News broke recently as part of a larger Bloomberg article about Rockstar's changing culture that Grand Theft Auto VI was to feature the series's first female protagonist. As expected, this got the internet up in arms, with some commenters yelling that Rockstar was going "woke" (whatever that means), while others were mad at why it had taken so long for Grand Theft Auto to introduce a playable female protagonist.
Normally we'd just ignore this, pick up a controller, and walk away to avoid being caught in the crossfire online, but in this case, it was too frustrating to see people once again discount the work of GTA's original creator DMA Design and spread more misinformation about the making of the games.
You see, before Rockstar Games ended up taking over the Grand Theft Auto series and plastering its name all over the box, its original developer DMA actually included multiple female protagonists in the PC version of the game - something that many fans and even some video game publications seemed to have forgotten entirely.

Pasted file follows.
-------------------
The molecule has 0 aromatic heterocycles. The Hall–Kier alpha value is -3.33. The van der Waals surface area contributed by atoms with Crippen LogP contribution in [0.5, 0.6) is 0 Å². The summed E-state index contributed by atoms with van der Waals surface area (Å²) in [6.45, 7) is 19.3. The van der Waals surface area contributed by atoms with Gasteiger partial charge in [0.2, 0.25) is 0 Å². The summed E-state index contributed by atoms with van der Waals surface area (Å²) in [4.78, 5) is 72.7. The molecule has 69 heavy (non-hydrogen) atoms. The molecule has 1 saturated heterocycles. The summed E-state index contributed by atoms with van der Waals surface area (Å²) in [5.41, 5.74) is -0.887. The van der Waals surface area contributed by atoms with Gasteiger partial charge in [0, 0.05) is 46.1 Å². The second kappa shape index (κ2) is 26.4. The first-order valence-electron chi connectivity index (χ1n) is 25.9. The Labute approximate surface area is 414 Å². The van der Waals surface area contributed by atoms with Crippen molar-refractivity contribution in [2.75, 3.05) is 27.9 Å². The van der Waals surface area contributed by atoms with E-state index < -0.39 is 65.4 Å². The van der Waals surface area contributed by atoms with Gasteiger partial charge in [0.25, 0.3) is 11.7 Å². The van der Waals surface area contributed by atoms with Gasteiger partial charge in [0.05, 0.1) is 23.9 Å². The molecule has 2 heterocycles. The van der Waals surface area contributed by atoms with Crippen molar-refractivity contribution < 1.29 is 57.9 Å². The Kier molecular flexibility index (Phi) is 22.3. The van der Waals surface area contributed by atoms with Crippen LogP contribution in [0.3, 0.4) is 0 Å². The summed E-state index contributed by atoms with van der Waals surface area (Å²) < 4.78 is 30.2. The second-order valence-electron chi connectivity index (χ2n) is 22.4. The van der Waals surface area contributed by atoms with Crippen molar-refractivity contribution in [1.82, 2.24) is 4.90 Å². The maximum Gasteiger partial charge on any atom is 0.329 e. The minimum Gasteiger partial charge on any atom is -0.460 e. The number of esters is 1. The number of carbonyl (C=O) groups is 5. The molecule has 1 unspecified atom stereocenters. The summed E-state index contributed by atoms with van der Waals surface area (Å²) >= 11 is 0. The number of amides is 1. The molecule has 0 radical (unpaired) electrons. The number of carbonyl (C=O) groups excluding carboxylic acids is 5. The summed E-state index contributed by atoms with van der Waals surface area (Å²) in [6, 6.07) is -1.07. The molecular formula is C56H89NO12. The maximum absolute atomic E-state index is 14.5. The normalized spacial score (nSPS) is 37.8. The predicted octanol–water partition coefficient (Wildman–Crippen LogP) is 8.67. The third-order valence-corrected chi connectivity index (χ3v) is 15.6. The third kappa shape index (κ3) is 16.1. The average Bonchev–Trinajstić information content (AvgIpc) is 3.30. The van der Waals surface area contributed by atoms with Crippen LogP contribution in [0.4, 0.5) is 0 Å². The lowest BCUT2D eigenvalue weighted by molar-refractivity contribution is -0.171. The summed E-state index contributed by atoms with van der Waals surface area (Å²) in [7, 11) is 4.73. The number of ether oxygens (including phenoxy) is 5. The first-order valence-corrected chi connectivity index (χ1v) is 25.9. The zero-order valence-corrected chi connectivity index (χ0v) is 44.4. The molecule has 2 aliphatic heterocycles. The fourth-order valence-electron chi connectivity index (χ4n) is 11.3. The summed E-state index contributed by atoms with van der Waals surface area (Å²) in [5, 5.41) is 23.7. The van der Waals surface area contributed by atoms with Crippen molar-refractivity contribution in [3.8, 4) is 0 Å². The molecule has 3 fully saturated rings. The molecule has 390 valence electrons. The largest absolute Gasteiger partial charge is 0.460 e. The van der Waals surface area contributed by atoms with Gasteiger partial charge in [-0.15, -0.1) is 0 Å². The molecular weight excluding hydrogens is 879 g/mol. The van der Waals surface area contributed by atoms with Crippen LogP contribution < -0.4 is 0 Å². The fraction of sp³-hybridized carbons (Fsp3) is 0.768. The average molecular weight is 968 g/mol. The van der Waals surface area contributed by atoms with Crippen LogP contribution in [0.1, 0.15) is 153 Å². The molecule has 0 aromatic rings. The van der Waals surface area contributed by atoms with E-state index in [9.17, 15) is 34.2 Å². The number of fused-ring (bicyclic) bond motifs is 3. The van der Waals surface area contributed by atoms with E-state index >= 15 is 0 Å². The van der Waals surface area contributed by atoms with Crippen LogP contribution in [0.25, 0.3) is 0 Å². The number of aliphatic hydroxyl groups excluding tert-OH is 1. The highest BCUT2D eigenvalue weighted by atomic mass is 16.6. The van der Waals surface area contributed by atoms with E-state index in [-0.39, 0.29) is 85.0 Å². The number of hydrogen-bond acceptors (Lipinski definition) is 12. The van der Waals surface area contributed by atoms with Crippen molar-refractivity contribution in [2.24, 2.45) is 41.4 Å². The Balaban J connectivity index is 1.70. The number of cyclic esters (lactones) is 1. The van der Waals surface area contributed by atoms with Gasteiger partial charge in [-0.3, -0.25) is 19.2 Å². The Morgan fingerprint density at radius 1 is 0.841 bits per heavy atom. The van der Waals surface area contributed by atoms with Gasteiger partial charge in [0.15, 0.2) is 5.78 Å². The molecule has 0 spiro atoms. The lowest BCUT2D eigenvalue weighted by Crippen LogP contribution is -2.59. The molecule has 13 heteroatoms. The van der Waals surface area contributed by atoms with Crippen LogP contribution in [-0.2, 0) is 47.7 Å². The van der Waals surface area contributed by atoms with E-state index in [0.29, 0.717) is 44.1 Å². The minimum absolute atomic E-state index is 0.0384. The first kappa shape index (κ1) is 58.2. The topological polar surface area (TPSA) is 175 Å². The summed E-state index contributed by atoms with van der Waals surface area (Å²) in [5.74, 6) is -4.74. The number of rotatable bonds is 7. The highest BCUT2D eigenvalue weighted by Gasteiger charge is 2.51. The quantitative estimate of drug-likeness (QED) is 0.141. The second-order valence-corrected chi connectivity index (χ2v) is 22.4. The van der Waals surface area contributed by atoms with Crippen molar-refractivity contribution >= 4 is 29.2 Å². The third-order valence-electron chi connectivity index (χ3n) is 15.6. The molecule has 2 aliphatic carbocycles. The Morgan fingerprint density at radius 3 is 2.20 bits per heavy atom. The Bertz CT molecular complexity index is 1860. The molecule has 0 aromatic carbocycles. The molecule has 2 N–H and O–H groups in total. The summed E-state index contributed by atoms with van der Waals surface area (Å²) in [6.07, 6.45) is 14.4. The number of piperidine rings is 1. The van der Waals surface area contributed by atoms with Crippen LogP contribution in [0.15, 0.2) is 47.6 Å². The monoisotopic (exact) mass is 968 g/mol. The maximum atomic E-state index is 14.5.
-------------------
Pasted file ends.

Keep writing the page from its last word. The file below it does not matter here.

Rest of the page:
These included a black character named Divine, a Hispanic character called Katie, a Scandinavian woman named Ulrika, and a Japanese character named Mikki. Together they represented half of the available options for Grand Theft Auto's first playable protagonist.
We certainly don't intend for this article to shut down any legitimate concerns about how this new protagonist will be portrayed come GTA VI's release day, but we do think it's important to correct this misconception about the series.
When Grand Theft Auto was first released, it was actually a lot more progressive than people give it credit for today, making it clear that anyone could get stuck into the open-world crime game regardless of their ethnicity or gender.
Now it seems that Rockstar is finally beginning to catch up, after years of dragging its feet and making excuses.